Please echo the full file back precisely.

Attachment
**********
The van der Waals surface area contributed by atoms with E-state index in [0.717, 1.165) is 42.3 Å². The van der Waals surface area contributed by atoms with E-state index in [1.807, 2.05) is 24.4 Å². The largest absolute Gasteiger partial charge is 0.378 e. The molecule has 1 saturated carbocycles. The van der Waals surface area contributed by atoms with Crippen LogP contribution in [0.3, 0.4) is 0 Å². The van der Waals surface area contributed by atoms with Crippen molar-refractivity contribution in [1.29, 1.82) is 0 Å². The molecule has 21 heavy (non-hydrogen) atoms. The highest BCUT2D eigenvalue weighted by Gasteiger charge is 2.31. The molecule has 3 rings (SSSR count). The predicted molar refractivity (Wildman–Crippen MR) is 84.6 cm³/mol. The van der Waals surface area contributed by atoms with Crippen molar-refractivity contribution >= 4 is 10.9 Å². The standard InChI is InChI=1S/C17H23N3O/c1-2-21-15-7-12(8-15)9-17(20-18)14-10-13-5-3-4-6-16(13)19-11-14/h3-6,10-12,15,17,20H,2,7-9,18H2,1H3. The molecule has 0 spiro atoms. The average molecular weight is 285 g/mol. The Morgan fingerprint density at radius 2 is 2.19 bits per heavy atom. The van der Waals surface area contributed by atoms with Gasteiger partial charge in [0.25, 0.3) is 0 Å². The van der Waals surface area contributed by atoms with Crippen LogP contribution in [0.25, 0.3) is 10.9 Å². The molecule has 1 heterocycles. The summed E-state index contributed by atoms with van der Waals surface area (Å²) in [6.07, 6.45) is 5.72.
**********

The van der Waals surface area contributed by atoms with E-state index in [0.717, 1.165) is 42.3 Å². The van der Waals surface area contributed by atoms with E-state index in [1.807, 2.05) is 24.4 Å². The largest absolute Gasteiger partial charge is 0.378 e. The molecule has 1 saturated carbocycles. The van der Waals surface area contributed by atoms with Crippen LogP contribution in [0.3, 0.4) is 0 Å². The van der Waals surface area contributed by atoms with Crippen molar-refractivity contribution in [1.29, 1.82) is 0 Å². The molecule has 21 heavy (non-hydrogen) atoms. The highest BCUT2D eigenvalue weighted by Gasteiger charge is 2.31. The molecule has 3 rings (SSSR count). The predicted molar refractivity (Wildman–Crippen MR) is 84.6 cm³/mol. The van der Waals surface area contributed by atoms with Crippen molar-refractivity contribution >= 4 is 10.9 Å². The standard InChI is InChI=1S/C17H23N3O/c1-2-21-15-7-12(8-15)9-17(20-18)14-10-13-5-3-4-6-16(13)19-11-14/h3-6,10-12,15,17,20H,2,7-9,18H2,1H3. The molecule has 0 spiro atoms. The average molecular weight is 285 g/mol. The Morgan fingerprint density at radius 2 is 2.19 bits per heavy atom. The van der Waals surface area contributed by atoms with Gasteiger partial charge in [0.25, 0.3) is 0 Å². The van der Waals surface area contributed by atoms with Crippen LogP contribution in [0.25, 0.3) is 10.9 Å². The molecule has 1 heterocycles. The summed E-state index contributed by atoms with van der Waals surface area (Å²) in [6.07, 6.45) is 5.72.